2. Characterization of the Metabolic and Physiologic Response from Chromium Supplementation in Subjects with Type 2 Diabetes. William T Cefalu, Jennifer Rood, Patricia Pinsonat, Jianhua Qin, Olga Sereda, Lilian Levitan, Richard Anderson, Xian H Zhang, Julie M Martin, Corby Martin, Zhong Q Wang, Bradley Newcomer. Metabolism. Author manuscript; available in PMC 2014 May 14. Published in final edited form as: Metabolism. 2010 (https://www.ncbi.nlm.nih.gov/pubmed/20022616)
  3. Chromium picolinate supplementation attenuates body weight gain and increases insulin sensitivity in subjects with type 2 diabetes. Julie Martin, Zhong Q. Wang, Xian H. Zhang, Deborah Wachtel, Julia Volaufova, Dwight E. Matthews, William T. Cefalu. Diabetes Care. 2006 (https://www.ncbi.nlm.nih.gov/pubmed/16873787)
  4. Role of chromium supplementation in Indians with type 2 diabetes mellitus. Debjani Ghosh, Basudev Bhattacharya, Biswajit Mukherjee, Byomkesh Manna, Mitali Sinha, Jyothi Chowdhury, Subhankar Chowdhury. J Nutr Biochem. 2002 (https://www.ncbi.nlm.nih.gov/pubmed/12550067)
  5. Chromium treatment has no effect in patients with type 2 diabetes in a Western population: a randomized, double-blind, placebo-controlled trial. Nanne Kleefstra, Sebastiaan T. Houweling, Stephan J. L. Bakker, Simon Verhoeven, Rijk O. B. Gans, Betty Meyboom-de Jong, Henk J. G. Bilo. Diabetes Care. 2007 (https://www.ncbi.nlm.nih.gov/pubmed/17303791)
  6. Chromium as a supplement. H. C. Lukaski. Annu Rev Nutr. 1999 (https://www.ncbi.nlm.nih.gov/pubmed/10448525)
  7. Purification and properties of biologically active chromium complex from bovine colostrum. A. Yamamoto, O. Wada, H. Suzuki. J Nutr. 1988 (https://www.ncbi.nlm.nih.gov/pubmed/3275760)
  8. Age-related decreases in chromium levels in 51,665 hair, sweat, and serum samples from 40,872 patients–implications for the prevention of cardiovascular disease and type II diabetes mellitus. S. Davies, J. McLaren Howard, A. Hunnisett, M. Howard. Metabolism. 1997 (https://www.ncbi.nlm.nih.gov/pubmed/9160809)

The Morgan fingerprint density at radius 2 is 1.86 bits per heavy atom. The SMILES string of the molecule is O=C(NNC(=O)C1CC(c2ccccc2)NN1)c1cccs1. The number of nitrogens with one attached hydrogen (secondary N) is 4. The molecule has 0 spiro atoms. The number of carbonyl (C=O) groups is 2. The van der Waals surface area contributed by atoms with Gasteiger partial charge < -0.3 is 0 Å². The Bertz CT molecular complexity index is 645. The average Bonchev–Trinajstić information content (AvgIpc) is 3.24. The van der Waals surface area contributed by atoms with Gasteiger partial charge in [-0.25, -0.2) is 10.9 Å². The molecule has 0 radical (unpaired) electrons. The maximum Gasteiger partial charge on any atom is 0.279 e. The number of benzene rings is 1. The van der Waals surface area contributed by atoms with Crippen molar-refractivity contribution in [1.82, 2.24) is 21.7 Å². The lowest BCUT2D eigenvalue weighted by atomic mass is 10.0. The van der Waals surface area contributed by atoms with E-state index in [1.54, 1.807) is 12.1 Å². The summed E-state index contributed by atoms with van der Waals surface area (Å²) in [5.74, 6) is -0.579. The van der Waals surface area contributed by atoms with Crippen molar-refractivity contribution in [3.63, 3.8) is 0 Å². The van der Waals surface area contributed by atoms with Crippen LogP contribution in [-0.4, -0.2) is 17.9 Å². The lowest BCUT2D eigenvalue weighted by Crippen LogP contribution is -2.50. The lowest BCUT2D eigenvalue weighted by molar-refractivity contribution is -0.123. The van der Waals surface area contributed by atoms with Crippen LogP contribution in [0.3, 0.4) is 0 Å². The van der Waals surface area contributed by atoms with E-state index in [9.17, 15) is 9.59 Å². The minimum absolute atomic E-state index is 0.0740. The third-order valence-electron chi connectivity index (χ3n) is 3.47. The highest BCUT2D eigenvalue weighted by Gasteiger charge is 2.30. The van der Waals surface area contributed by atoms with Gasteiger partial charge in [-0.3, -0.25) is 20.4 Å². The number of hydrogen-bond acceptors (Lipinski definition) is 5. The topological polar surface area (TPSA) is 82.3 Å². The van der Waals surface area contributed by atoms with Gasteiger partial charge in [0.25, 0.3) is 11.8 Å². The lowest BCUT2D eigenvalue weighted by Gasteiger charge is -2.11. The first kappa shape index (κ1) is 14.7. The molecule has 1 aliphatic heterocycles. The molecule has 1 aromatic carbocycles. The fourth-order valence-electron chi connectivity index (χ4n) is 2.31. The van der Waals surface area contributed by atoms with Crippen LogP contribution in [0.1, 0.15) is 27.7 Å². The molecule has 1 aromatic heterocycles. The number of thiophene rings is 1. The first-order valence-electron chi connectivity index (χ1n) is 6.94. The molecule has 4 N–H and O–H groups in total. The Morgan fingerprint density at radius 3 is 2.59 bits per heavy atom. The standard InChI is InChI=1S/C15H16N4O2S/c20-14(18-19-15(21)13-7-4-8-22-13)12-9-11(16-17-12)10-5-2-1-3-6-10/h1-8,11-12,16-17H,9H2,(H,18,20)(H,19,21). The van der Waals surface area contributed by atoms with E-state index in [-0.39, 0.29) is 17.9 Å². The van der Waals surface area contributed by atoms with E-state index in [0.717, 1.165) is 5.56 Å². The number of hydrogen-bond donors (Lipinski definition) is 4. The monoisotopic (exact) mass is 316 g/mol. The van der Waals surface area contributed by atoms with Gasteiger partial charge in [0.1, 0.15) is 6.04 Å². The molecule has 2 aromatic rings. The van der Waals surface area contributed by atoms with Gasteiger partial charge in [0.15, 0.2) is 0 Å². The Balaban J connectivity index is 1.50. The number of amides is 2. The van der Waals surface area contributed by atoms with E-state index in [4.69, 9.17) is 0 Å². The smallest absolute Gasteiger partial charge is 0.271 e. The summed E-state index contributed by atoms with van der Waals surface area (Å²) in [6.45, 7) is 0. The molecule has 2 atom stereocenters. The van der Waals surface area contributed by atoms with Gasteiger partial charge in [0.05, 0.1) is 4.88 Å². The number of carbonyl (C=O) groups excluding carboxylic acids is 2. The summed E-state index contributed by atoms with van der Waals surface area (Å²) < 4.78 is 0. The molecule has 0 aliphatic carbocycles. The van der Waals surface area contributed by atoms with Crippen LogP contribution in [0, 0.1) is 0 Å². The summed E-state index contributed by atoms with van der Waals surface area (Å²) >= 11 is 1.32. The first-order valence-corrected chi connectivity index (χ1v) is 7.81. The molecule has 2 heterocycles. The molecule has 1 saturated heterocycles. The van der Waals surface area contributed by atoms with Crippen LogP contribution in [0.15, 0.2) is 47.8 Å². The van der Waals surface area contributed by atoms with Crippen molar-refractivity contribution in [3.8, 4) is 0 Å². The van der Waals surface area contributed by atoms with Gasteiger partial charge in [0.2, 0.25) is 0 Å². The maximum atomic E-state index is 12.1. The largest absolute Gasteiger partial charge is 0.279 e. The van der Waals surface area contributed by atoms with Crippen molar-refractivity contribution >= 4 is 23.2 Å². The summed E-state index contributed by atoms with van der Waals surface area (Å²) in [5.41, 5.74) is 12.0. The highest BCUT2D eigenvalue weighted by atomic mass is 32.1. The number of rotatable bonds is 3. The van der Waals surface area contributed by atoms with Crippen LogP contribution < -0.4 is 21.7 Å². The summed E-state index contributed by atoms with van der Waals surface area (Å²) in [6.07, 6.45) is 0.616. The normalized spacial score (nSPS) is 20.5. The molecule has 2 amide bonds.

9. Isolation and characterization of a biologically active chromium oligopeptide from bovine liver. C. M. Davis, J. B. Vincent. Arch Biochem Biophys. 1997 (https://www.ncbi.nlm.nih.gov/pubmed/9056266)
  10. Chromium deficiency during total parenteral nutrition. H. Freund, S. Atamian, J. E. Fischer. JAMA. 1979 (https://www.ncbi.nlm.nih.gov/pmc/articles/pmid/104057/citedby/?tool=pubmed)
  11. Effect of chromium nicotinic acid supplementation on selected cardiovascular disease risk factors. V. L. Thomas, S. S. Gropper. Biol Trace Elem Res. 1996 (https://www.ncbi.nlm.nih.gov/pubmed/9096856)
  12. Glucose tolerance factor extracted from yeast: oral insulin-mimetic and insulin-potentiating agent: in vivo and in vitro studies. Sarah Weksler-Zangen, Tal Mizrahi, Itamar Raz, Nitsa Mirsky. Br J Nutr. 2012 (https://www.ncbi.nlm.nih.gov/pubmed/22172158)
  13. Chromium in biological systems, I. Some observations on glucose tolerance factor in yeast. N. Mirsky, A. Weiss, Z. Dori. J Inorg Biochem. 1980 (https://www.ncbi.nlm.nih.gov/pubmed/6772742)
  14. A glucose tolerance factor and its differentiation from factor 3. K. SCHWARZ, W. MERTZ. Arch Biochem Biophys. 1957 (https://www.ncbi.nlm.nih.gov/pubmed/13479136)
  15. Effects of niacin-bound chromium and grape seed proanthocyanidin extract on the lipid profile of hypercholesterolemic subjects: a pilot study. H. G. Preuss, D. Wallerstedt, N. Talpur, S. O. Tutuncuoglu, B. Echard, A. Myers, M. Bui, D. Bagchi. J Med. 2000 (https://www.ncbi.nlm.nih.gov/pubmed/11508317)
  16. Chromium: celebrating 50 years as an essential element? John B. Vincent. Dalton Trans. 2010 (https://www.ncbi.nlm.nih.gov/pubmed/20372701)
  17. Chromium oligopeptide activates insulin receptor tyrosine kinase activity. C. M. Davis, J. B. Vincent. Biochemistry. 1997 (https://www.ncbi.nlm.nih.gov/pubmed/9109644)
  18. The new elements of insulin signaling. Insulin receptor substrate-1 and proteins with SH2 domains. M. G. Myers, Jr, M. F. White. Diabetes. 1993 (https://www.ncbi.nlm.nih.gov/pubmed/8387037)
  19. Molecular Mechanisms of Chromium in Alleviating Insulin Resistance. Yinan Hua, Suzanne Clark, Jun Ren, Nair Sreejayan. J Nutr Biochem. Author manuscript; available in PMC 2013 Apr 1. Published in final edited form as: J Nutr Biochem. 2012 (https://www.ncbi.nlm.nih.gov/pubmed/22423897)
  20. Quest for the molecular mechanism of chromium action and its relationship to diabetes. J. B. Vincent. Nutr Rev. 2000 (https://www.ncbi.nlm.nih.gov/pubmed/10812920)